- You Can Sell/Transfer/Encumber Assets in the Ordinary and Usual Course of Investing. If you have a stock account and actively buy, sell and trade shares to earn money, it is probably fine to continue doing so after you file for divorce.
- You Can Sell/Transfer/Encumber Assets for Payment of Reasonable Attorney’s Fees and Costs in Connection With the Divorce Action. Rule 411 recognizes that you will need to be able to pay your attorneys to continue to have legal representation in your divorce, and that you may not be able to pay for them from your income alone. You are allowed to sell, transfer or encumber assets to pay your divorce-related legal fees.
- You Can Sell/Transfer/Encumber Assets if Your Spouse Agrees in Writing. If your spouse agrees to the sale or transfer of an asset in writing, Rule 411 permits you to proceed with the sale or transfer. The writing should probably be signed by you as well as your spouse, and ideally incorporated into a Court order. You should consider consulting an experienced divorce attorney to ensure that any sale or transfer of property with the agreement of your spouse is papered appropriately to ensure this exception will be met.
- You Can Sell/Transfer/Encumber Assets by Court Order. The Probate and Family Court always has the authority to permit a sale or transfer of an asset that would otherwise violate Rule 411. For example, if your car is totaled and you need to buy a new one, but your spouse won’t agree, you can always ask the Court to enter an order permitting you to do this. You should consult your divorce counsel to determine the best way of doing so.
Rule 411 Prohibits More than Selling, Transferring and Encumbering Assets
Until you are divorced by the Court, even if you’re separated, your spouse is still your spouse, and Rule 411 prohibits other actions that could harm a spouse while the divorce is pending.
- You Cannot Incur Debts That Burden Your Spouse’s Credit. After you or your spouse file for divorce, you are prohibited from incurring debts that burden the other spouse’s credit. This would include further borrowing against a credit line secured by your marital home, or unreasonably using credit cards or cash advances against credit or bank cards.
- You Cannot Change Beneficiaries on Life Insurance Policies and Retirement Accounts. Unless your spouse agrees in writing or the Court orders otherwise, you must maintain the status quo. This includes removing your spouse as a beneficiary and putting your children as beneficiaries instead. Similarly, you cannot change the beneficiaries on your retirement and pension plans and accounts.
- You Cannot Remove Your Spouse or Minor Children From Coverage Under Insurance Policies. After you or your spouse files for divorce, you cannot remove your spouse or children under eighteen from insurance coverage. This includes medical, dental, life, automobile, and disability insurance. You are also required to maintain all existing insurance coverage in full force and effect, which means that you should continue to pay all policy premiums.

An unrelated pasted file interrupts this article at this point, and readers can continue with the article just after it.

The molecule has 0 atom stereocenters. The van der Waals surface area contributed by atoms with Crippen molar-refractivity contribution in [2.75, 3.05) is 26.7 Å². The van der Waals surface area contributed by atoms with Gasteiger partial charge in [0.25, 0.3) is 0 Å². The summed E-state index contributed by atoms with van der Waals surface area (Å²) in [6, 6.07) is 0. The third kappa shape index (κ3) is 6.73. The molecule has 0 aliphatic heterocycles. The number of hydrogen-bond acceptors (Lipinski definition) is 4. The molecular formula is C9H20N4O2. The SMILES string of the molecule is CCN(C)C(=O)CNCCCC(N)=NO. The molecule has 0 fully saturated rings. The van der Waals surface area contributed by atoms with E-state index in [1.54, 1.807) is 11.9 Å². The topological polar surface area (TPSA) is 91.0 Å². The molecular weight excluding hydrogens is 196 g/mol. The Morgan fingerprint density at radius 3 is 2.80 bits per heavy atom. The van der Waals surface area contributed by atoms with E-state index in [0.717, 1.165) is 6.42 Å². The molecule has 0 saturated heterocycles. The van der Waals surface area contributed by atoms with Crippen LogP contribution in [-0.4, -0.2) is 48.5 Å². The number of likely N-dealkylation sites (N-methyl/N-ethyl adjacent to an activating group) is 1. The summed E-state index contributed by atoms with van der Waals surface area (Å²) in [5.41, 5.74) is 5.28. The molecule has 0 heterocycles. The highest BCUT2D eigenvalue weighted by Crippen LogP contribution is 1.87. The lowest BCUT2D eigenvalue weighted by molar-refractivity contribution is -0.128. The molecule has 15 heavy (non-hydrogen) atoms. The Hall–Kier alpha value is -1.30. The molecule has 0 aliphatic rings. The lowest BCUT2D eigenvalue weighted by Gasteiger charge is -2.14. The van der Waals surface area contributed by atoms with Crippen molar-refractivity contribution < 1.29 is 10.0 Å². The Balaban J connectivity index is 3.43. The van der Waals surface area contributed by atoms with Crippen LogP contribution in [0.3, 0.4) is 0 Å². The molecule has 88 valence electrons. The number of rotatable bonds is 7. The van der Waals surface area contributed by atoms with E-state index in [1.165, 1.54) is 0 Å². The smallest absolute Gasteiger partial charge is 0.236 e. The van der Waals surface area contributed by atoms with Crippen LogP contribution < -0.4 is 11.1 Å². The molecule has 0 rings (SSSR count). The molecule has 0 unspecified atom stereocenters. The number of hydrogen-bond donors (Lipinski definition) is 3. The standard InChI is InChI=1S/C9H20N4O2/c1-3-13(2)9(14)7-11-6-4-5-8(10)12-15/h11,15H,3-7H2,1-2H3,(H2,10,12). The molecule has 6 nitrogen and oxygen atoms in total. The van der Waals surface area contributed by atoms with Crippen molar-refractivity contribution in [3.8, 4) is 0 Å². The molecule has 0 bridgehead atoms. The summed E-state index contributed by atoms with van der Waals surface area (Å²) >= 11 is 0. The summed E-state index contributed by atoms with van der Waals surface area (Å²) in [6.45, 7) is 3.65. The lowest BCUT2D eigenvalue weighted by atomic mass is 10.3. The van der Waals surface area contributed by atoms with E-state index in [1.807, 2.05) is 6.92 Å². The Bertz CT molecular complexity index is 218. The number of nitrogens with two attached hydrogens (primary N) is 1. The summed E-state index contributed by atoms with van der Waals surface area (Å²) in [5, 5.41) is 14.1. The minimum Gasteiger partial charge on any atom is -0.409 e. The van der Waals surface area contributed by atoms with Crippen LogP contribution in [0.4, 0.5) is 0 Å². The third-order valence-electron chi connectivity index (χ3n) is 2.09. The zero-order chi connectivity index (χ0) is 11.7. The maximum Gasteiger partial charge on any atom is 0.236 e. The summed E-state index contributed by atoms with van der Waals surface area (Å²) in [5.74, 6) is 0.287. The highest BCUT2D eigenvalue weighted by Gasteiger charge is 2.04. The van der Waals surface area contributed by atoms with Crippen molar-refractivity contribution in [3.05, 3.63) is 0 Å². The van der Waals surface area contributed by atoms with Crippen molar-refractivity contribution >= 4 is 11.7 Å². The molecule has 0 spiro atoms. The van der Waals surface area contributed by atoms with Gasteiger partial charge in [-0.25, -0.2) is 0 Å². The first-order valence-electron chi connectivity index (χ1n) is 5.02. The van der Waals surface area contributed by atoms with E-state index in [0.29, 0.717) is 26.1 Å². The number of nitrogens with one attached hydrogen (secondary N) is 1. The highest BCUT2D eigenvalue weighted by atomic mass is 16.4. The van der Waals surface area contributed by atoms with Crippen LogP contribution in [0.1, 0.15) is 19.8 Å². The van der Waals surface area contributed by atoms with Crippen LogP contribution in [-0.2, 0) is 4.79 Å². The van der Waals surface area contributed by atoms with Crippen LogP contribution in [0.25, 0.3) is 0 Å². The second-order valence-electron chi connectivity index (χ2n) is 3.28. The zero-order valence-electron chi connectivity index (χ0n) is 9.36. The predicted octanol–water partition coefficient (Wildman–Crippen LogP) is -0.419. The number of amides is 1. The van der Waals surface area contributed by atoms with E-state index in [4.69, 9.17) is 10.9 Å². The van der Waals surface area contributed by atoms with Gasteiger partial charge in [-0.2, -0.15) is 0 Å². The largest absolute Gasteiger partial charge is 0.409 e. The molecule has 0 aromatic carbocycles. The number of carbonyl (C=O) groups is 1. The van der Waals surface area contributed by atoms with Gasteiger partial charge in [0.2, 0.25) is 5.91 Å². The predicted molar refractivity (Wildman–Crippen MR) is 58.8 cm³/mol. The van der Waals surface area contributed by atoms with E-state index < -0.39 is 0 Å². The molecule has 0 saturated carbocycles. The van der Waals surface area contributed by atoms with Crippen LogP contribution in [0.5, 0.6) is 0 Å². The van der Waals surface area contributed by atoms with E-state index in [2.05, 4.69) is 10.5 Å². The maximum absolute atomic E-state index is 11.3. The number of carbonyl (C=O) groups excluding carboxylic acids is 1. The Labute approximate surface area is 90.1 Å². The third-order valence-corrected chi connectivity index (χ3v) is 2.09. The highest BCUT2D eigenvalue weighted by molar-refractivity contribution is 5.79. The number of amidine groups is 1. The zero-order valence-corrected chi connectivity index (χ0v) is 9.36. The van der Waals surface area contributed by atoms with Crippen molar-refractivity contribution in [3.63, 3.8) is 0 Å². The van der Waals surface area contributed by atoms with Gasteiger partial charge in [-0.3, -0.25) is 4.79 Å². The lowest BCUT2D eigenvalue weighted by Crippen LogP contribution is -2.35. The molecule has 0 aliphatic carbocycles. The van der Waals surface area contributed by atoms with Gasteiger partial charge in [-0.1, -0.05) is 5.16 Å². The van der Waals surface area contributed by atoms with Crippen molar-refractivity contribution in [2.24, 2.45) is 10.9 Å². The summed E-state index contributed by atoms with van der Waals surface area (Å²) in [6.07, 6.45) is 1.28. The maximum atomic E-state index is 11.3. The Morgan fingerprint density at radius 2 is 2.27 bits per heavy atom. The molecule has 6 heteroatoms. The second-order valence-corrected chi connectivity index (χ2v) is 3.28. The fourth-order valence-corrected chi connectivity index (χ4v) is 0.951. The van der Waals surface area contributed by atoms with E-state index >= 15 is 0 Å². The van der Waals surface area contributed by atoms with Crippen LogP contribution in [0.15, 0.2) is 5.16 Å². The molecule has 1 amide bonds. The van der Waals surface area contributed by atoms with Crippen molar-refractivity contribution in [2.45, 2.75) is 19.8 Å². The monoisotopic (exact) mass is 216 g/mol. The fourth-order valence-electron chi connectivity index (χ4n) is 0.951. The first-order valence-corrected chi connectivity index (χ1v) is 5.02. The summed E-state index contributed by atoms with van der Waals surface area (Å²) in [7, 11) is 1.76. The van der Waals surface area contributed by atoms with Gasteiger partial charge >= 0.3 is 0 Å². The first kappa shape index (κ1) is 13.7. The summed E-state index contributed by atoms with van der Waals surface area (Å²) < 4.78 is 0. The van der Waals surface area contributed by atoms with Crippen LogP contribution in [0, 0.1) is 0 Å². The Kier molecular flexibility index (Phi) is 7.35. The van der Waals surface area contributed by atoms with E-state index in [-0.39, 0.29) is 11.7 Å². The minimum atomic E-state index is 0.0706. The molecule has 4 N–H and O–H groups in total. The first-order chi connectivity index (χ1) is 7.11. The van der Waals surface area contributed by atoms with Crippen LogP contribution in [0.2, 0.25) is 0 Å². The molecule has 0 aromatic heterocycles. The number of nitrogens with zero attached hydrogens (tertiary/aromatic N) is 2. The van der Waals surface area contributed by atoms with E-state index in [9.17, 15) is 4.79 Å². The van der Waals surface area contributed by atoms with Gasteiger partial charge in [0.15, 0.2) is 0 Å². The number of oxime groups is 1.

Rule 411 Is No Longer Effective Once You’re Divorced
Once a judgment of divorce is issued by the Court, Rule 411 is no longer in effect, and you can sell, transfer, conceal, assign, remove or dispose of your assets however you’d like.
But What If We’re Separated and Planning To File a Joint Petition for Divorce?
Sometimes spouses decide to file a joint petition for divorce, working together to resolve all divorce-related issues, sign a written separation agreement, and file it jointly, requesting that it be incorporated into a Judgment of Divorce. Since neither spouse files a complaint, Rule 411 never applies, and neither of you is prohibited from selling or transferring assets.
If you have retained counsel or a mediator and are planning to divorce, but suspect that your spouse may be selling assets, you should consider filing a complaint for divorce right away to have the protection of Rule 411.
If You’re Anticipating Divorce, You Should Probably Refrain From Selling Assets, Even if Neither of You Has Filed for Divorce
Even though Rule 411 doesn’t technically apply if you’re mediating a divorce or otherwise trying to settle the divorce without Court intervention, you should probably act as though it does in case mediation is unsuccessful and either spouse decides to get the Court involved. Judges typically do not look favorably on selling or gifting assets or removing your spouse from your employer-provided life insurance when you are clearly contemplating divorce.
If you have any concerns your spouse might sell or conceal assets, or otherwise prevent assets from being included in your marital assets to be divided at the time of divorce, you should consult an experienced divorce attorney. Although Rule 411 is there to protect divorcing spouses, experienced counsel can ensure that you are able to fully benefit from that protection.